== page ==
Beit Midrash

  • Torah Portion and Tanach
  • Tazria
To dedicate this lesson

The Torah study is dedicated in the memory of

Hana Bat Haim

Parashat Tazria

Spiritual Sensitivity and Susceptibility


Rabbi Yossef Carmel

Tazria-Metzora 3 Iyar 5764
Our two parshiyot deal with a variety of tumot, which we usually translate as impurities. Tumah comes in different forms and stems from different sources. It can come from contact with the dead or from being afflicted by tzara’at, which can loosely be translated as leprosy. Our tendency is to think that the more tamei something is, the more defiled and lowly it is. But the truth is almost the opposite, as we will briefly demonstrate.

Tumah usually involves two objects. One is the source of the tumah which has the potential to bring tumah to another object (m’tamei). The recipient of the tumah is mitamei. If one looks at the halachot relating to either side of the equation, he will see that there is more tumah where there is more kedusha.

Corpses are a primary source of tumah. If it is the corpse of an animal, there is a serious level of tumah (av hatumah). If the corpse is human, then there is an even higher level of tumah (avi avot hatumah). The source of the tumah is actually not something defiled but is a physical object which has lost some of its kedusha. As dignified as a corpse is and as much as we must safeguard its dignity, when the soul leaves the body, the body’s spiritual level goes down. A man and a woman become tamei, respectively, when those elements that have the potential to bring new life, and with it more kedusha, are lost to the body. Even when there is a happy ending to the story and new life is created (i.e. birth), the body from where the life emanated (the mother) is bereft of that life, which will now function as a separate entity. So, the object which is m’tameh is not evil or defiled but represents a step down from a past level or potential. Stepping down is a spiritual danger, and those that come in contact must take steps not to be adversely affected by the relative letdown.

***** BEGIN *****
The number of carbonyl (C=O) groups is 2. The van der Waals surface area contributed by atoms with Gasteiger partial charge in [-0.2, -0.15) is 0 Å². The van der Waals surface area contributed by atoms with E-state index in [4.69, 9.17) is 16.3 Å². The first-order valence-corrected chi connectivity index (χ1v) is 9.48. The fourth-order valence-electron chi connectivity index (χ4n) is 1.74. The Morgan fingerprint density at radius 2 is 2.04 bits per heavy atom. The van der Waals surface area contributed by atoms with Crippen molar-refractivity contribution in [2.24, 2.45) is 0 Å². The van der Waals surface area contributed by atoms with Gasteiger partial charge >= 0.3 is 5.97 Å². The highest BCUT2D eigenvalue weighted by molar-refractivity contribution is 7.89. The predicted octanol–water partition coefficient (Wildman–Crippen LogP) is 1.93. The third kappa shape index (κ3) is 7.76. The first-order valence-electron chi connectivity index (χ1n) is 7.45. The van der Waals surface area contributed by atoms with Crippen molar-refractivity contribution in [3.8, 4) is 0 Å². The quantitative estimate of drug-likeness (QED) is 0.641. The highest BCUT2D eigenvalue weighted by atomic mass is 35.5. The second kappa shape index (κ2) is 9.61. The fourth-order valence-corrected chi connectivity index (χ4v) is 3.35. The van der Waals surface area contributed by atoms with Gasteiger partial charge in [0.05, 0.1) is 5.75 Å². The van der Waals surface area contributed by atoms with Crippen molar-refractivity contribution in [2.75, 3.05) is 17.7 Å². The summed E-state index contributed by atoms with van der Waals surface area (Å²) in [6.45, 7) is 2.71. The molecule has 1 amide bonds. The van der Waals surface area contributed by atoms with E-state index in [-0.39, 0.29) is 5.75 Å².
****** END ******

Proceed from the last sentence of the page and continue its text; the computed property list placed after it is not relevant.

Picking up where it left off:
Regarding recipients of tumah, we find a similar phenomenon. Regular objects become tamei only when they can become a sheni l’tumah (twice removed). Lower than that, the tumah is not "registered." But terumah can become a shlishi l’tumah (three times removed) and kodashim (sacrifices) can even become a r’vi’ee l’ tumah (four times removed). This is because the more holy something is, the more sensitive and susceptible it is. Following the aforementioned thesis, we can explain as follows. The more potential something has, the more spiritually dangerous it is when its full potential is not actualized. The Torah warns us to make sure that not even the slightest level of a spiritual letdown should infiltrate those things that should remain on the highest level.

As we address the main form of tumah that our parshiyot discuss, we can see that the same applies by it. Tzara’at is a painful but crucial warning system of the presence of spiritual deterioration. This system was a special gift to Bnei Yisrael to help them maintain their level. While different forms of leprosy have precedent in the natural world, the tzara’at of the house and the clothes are full miracles (Ramban on Vayikra 13:47). Therefore, only in Eretz Yisrael do the houses have the spiritual potential that would enable such laws of tumah to exist. Let us strive to maximize the potential of our homes in Eretz Yisrael by using them virtuously as the base for Torah, mitzvot, and chesed.

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